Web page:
Violating Logan Act

One by one, violations stack up and yet, nothing it seems, to make a difference to those that have come into a position of power within our country.  Ethics, morality, even a conscience to know what is right and wrong has gone out the window and is totally ignored with no regard for anyone other than those in their tight circle of comrades with their own agenda.  This path, I believe is a dangerous one for those of us who are left with no champion.

The Logan Act (18 U.S.C.A. § 953 [1948]) is a single federal statute making it a crime for a citizen to confer with foreign governments against the interests of the United States. Specifically, it prohibits citizens from negotiating with other nations on behalf of the United States without authorization.

Congress established the Logan Act in 1799, less than one year after passage of theAlien and Sedition Acts, which authorized the arrest and deportation of Aliensand prohibited written communication defamatory to the U.S. government.The 1799 act was named after Dr. George Logan. A prominent Republican and Quaker from Pennsylvania, Logan did not draft or introduce the legislation that bears his name, but was involved in the political climate that precipitated it.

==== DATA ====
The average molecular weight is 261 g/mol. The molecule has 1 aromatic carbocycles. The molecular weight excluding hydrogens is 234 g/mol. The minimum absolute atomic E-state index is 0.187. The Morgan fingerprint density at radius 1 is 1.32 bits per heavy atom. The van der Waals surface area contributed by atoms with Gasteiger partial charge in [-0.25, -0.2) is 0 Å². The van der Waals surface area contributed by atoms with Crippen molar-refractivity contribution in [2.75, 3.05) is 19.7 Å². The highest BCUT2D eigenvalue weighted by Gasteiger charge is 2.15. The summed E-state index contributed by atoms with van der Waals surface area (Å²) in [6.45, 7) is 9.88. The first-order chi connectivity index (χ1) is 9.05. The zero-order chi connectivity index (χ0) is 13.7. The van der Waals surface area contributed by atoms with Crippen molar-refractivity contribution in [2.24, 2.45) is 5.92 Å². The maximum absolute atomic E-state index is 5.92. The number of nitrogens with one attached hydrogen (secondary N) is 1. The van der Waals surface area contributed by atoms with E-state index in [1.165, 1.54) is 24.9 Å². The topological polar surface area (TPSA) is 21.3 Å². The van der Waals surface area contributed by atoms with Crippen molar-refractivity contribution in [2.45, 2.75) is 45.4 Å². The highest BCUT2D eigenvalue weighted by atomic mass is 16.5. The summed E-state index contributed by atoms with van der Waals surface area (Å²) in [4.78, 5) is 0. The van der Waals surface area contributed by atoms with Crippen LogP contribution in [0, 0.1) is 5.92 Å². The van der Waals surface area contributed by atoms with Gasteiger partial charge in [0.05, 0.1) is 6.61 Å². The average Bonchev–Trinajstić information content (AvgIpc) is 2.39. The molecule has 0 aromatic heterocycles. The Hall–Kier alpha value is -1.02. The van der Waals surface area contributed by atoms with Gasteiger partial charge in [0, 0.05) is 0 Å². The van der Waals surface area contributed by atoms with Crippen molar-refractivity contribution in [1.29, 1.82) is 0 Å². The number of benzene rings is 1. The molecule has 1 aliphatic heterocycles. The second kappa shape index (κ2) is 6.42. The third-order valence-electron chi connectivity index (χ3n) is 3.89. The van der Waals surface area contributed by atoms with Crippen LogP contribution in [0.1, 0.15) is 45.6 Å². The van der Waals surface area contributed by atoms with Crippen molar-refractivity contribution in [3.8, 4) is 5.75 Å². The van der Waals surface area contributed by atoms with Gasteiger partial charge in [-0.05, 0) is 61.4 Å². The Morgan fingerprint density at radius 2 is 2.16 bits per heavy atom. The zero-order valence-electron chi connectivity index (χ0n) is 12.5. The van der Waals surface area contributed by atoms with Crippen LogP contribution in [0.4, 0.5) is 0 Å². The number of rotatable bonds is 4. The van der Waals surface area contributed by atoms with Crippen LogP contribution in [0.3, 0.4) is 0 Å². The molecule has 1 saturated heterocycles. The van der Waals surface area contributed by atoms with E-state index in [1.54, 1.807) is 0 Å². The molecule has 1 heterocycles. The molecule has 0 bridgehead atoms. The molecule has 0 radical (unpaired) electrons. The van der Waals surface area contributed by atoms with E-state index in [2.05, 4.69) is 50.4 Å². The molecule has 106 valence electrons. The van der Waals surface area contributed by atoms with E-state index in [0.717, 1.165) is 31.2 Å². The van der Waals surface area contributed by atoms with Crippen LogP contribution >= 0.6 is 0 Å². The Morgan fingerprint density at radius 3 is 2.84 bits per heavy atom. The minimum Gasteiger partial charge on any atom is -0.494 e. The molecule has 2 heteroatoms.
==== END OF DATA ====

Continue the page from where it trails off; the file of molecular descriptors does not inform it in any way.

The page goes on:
The Logan Act has remained almost unchanged and unused since its passage. The act is short and reads as follows:

Any citizen of the United States, wherever he may be, who, without authority of the United States, directly orindirectly commences or carries on any correspondence or intercourse with any foreign government or anyofficer or agent thereof, with intent to influence the measures or conduct of any foreign government or of anyofficer or agent thereof, in relation to any disputes or controversies with the United States, or to defeat themeasures of the United States, shall be fined under this title or imprisoned not more than three years, or both.

This section shall not abridge the right of a citizen to apply, himself or his agent, to any foreign government orthe agents thereof for redress of any injury which he may have sustained from such government or any of itsagents or subjects.

The language of the act appears to encompass almost every communication between a U.S. citizen and a foreign government considered an attempt to influence negotiations between their two countries.

*Interesting  Reading on U.S. Uncut by Zach Cartwright

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